We had a half dozen of us who set out on a cool sunny morning and soon had to shed layers as the day warmed. We hiked up a steep hill and had a marvelous view of the valleys and Almaden Lake. We stopped to sketch for a half hour. I was too ambitious and more work is needed on that piece. We dipped down and up following the ridge to an old sandstone quarry. Many chose to paint the quarry, but I liked the view of the downtown across the neighborhood trees that had quite a bit of Fall color. Interestingly, most people think we don't have seasons and thus no color, but that is not true. It cools by now, sometimes into the 30s at night, but 50s to 70s in midday. I come from the very colorful state of Vermont, but I am still impressed by the colors of San Jose, especially when viewed from above. You see, our deciduous trees tend mostly to be in the flats of our valleys that can stretch for miles, best viewed from a hill or mountain. In Vermont, the ubiquitous mountains are covered with trees that change, so can be viewed from the valleys.

I was thinking a bit of our recent Frank Francese demo and the vivid colors he uses as I did this little piece.

Monday, November 7, 2011

Monday morning veggies and a Sunday demo

"Fall Vegetables"
12" x 16" Pastel

I originally was scheduled to help coordinate a workshop, but someone nicely stepped in to substitute. Lots going on these days so I needed a break. I went to my drawing class this morning. We had a bit of fun with a misunderstanding of who was supplying the setup. Folks scrounged among their farmers market goodies and instructor Bob produced the faithful old white porcelain pitcher. Some of you may recall that pitcher from past pieces. Bob early on advised me to push the values, so I went for it. This is the first time I've attempted corn, and the whole piece was not quite done when I left class. I did my best to bring it to completion when I got home.

On Sunday, I assisted the workshop coordinator with the demo. That means I did some food shopping, set up some of the refreshment table, and drove instructor Frank Francese to the demo and back to his hotel. As Leader of the Santa Clara Valley Watercolor Society, I also made some announcements about coming events. I enjoyed getting to know Frank on our round trip drive. He is an exciting and much awarded watercolor painter. I am sorry I did not have the time to take the workshop, as I could have learned a lot. He is all about values, exciting design, and eye-popping color that he paints directly.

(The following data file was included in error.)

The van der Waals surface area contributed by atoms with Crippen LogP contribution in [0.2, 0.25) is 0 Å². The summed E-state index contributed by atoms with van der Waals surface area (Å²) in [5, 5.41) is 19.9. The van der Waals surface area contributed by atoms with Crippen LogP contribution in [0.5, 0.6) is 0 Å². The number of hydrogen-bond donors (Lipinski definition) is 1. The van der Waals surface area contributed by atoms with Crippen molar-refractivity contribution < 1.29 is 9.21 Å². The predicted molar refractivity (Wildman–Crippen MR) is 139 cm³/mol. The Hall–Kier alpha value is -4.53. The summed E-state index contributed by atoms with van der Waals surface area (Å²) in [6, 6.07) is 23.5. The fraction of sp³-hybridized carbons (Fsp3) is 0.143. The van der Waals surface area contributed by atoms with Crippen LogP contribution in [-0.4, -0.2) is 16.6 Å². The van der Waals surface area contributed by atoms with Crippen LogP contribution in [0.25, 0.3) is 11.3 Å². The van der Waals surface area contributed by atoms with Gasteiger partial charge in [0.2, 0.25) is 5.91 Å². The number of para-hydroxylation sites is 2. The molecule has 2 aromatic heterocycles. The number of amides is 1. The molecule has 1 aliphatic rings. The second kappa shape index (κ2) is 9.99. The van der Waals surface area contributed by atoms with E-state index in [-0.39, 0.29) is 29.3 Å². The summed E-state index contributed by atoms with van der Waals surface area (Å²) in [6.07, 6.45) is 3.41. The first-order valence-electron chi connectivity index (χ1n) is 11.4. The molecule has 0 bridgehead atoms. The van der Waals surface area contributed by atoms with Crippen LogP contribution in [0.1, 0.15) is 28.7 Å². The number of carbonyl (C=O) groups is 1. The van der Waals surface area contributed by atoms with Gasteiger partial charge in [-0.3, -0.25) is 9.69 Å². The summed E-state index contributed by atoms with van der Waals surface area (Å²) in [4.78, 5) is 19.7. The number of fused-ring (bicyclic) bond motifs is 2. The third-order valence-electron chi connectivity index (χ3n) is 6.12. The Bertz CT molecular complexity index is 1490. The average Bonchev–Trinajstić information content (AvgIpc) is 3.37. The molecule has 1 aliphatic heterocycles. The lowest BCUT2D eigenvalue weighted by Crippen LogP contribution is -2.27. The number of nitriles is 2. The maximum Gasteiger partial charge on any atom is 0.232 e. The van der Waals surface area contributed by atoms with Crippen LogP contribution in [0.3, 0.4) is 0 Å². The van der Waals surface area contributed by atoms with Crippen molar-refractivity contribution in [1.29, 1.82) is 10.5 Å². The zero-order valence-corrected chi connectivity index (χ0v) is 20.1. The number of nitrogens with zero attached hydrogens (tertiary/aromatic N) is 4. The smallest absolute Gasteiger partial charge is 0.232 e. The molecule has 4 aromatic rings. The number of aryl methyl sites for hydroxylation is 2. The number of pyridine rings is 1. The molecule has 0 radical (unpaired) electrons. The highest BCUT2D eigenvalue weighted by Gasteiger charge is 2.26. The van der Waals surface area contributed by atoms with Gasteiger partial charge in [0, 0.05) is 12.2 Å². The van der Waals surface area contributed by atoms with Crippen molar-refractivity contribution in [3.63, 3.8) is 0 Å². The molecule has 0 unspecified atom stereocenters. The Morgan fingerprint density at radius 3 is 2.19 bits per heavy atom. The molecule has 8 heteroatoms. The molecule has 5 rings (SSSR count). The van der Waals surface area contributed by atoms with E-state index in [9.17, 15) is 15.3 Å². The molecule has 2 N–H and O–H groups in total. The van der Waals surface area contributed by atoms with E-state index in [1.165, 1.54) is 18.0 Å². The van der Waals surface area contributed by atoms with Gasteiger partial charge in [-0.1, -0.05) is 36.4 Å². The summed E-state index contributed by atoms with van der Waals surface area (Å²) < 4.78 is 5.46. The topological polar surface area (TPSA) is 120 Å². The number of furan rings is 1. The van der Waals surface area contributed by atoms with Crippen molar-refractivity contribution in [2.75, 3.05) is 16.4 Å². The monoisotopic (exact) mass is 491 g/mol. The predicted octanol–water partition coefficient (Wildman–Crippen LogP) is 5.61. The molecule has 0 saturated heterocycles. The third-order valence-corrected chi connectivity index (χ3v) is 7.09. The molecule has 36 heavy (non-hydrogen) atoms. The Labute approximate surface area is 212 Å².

Frank does lots of drawing and sketching daily. From his sketch book he develops value studies on letter-sized sheets. He paints without putting any lines on his watercolor paper to keep the painting fresh, referring to his value sketch. Though he does not pre-wet the paper, he paints wet-into-wet and uses his sponge liberally to remove excess water from his brush. He also clips his paper to his support, so he frequently lifts the edges of his paper to wipe the support and the back of the edges so he does not get blooms from back runs. At points he dried the paper with a hairdryer before continuing. His final steps are to develop the light pattern with shadows to direct the eye to the center of interest and to make any small adjustments. We were awed by his speedy creation of a full-sheet painting filled with exciting color and light. Here are a few snapshots I took during the demo.